“Feck that, a girleen,” says I.
“I’m not walking that lunatic. I’d never keep up. Either tie him to a sled or buy me a pair of skates. Otherwise, I’ll stick with my saggy arse, thank you very much!”
We all began to relax, except for Zebedee.
He did it again.
The fecker lulled us all into a false sense of security and then made yet another dash for freedom, to express himself, as it were.
Well, that great escape proved to be his final one.
It was a fine Sunday morning in August. Due credit to him, it was a grand hurrah indeed, worthy of a dog who had the town persecuted with his perversion. He went out with a bang.
It was his own fault really, because for the first time in his life, Zebedee varied his routine. That in itself was the result of a series of unfortunate events.
Zebedee had escaped on Sundays before, and on every other day of the week for that matter. But he quickly learned that escaping Sundays had its limitations. For one, the primary school is always closed. His audience was dispersed. Now any thespian will tell you that you can’t have a performance without an audience. Where’s the challenge in that? Why would you even bother to rehearse? Zebedee was of the same mind, but he was a smart dog. After a little research the empty school proved a minor inconvenience. In fact, it hardly fazed him. As soon as he saw the school was empty, onward he would bound with renewed vigour. He had the nuns and boarders on standby and the nuns were mighty walkers at the weekends. Indeed, Zebedee or no Zebedee, the nuns had little choice in the matter. Who in their right mind would confine fifty young girls with rampant hormones in a confined space for two days straight? Those girleens had to be walked, and well walked; otherwise all hell could break loose in the dorm at night. Zebedee’s audience was assured, until that fateful day.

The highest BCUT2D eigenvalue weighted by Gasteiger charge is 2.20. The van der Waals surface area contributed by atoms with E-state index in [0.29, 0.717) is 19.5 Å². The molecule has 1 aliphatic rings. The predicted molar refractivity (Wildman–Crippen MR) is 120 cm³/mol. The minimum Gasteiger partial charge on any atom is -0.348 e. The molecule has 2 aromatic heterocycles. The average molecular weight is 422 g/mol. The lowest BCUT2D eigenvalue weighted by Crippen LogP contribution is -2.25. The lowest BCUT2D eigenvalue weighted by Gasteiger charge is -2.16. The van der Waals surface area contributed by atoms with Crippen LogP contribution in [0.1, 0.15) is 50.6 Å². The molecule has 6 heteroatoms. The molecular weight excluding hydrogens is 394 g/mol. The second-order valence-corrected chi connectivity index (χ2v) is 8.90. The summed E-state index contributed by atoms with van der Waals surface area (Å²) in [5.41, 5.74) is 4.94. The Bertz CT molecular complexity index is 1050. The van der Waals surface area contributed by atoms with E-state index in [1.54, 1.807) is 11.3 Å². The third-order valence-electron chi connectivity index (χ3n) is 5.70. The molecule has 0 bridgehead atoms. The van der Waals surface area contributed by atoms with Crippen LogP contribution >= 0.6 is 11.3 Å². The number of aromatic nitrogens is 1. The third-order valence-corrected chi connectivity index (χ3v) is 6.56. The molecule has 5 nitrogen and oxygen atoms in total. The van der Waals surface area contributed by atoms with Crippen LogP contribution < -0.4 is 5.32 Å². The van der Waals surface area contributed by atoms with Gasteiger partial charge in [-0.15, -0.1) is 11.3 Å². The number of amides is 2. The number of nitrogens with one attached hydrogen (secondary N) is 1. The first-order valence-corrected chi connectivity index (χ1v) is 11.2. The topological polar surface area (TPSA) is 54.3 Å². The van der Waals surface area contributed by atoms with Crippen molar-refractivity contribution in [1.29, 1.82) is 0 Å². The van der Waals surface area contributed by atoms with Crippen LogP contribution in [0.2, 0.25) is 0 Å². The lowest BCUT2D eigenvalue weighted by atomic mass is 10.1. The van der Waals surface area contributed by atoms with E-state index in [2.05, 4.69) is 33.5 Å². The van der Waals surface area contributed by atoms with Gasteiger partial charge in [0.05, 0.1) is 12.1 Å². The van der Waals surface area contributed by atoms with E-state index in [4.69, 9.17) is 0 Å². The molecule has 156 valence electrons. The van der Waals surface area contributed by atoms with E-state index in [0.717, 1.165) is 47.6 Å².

Not only was it Sunday, it was August. August is smack in the middle of school holidays. This, of course, meant no boarders and as there were only a handful of nuns, his audience was critically compromised. Not only that, with no boarders to fracture their nerves, the nuns were completely unreliable when it came leaving the convent at all. He could be there for the day waiting for them to pop out, with no success.
Other options had to be considered and consider them he did.
So on that particular Sunday, Zedebee, the auld clown decided to test a new venue.
He chose it well.
It had light, space, room for movement and, most importantly, a captive audience. Though the setting could be described as sectarian in nature, Zebedee compensated for this shortfall by ensuring that all genders and age groups were catered
for. Music was even provided.
His appearance was close to miraculous because, to get where he got to without being spotted or caught required strategy worthy of Churchill. He had to pass a dozen young lads clustered by the door, and another shower of latchicos hanging at the back wall who spent every waking moment minding everybody’s business but their own. Then there were the kids, scattered all over the place like confetti, bored, twitchy, not known for sitting still or looking straight. Not even the choir, perched under the roof in the optimum position to survey the landscape was aware of Zebedee’s entrance. These facts I know. I know because they were outlined, discussed and analysed in considerable detail after the incident. That dog had skills of ninja-like proportions. Among a crowd of a hundred and fifty souls not one person saw that dog until he performed his grand swansong.
Zebedee’s last stand was beside the communion rail in St Joseph’s during Sunday mass; in full view of the entire congregation, including Josie and myself.
There wasn’t a prayer said in church that day, we were all too busy laughing into our missals. I felt particularly sorry for the altar boys, they nearly had to have their surplus and soutan surgically removed from their gullets after mass, so far down their throat they’d shoved them in an effort to stifle their laughter. Fr McCarthy was scandalised in the extreme.
Come Monday, Zebedee had been dispatched to doggie heaven. No one saw sign or light of Josie either for at least a month. She went to mass in the next parish.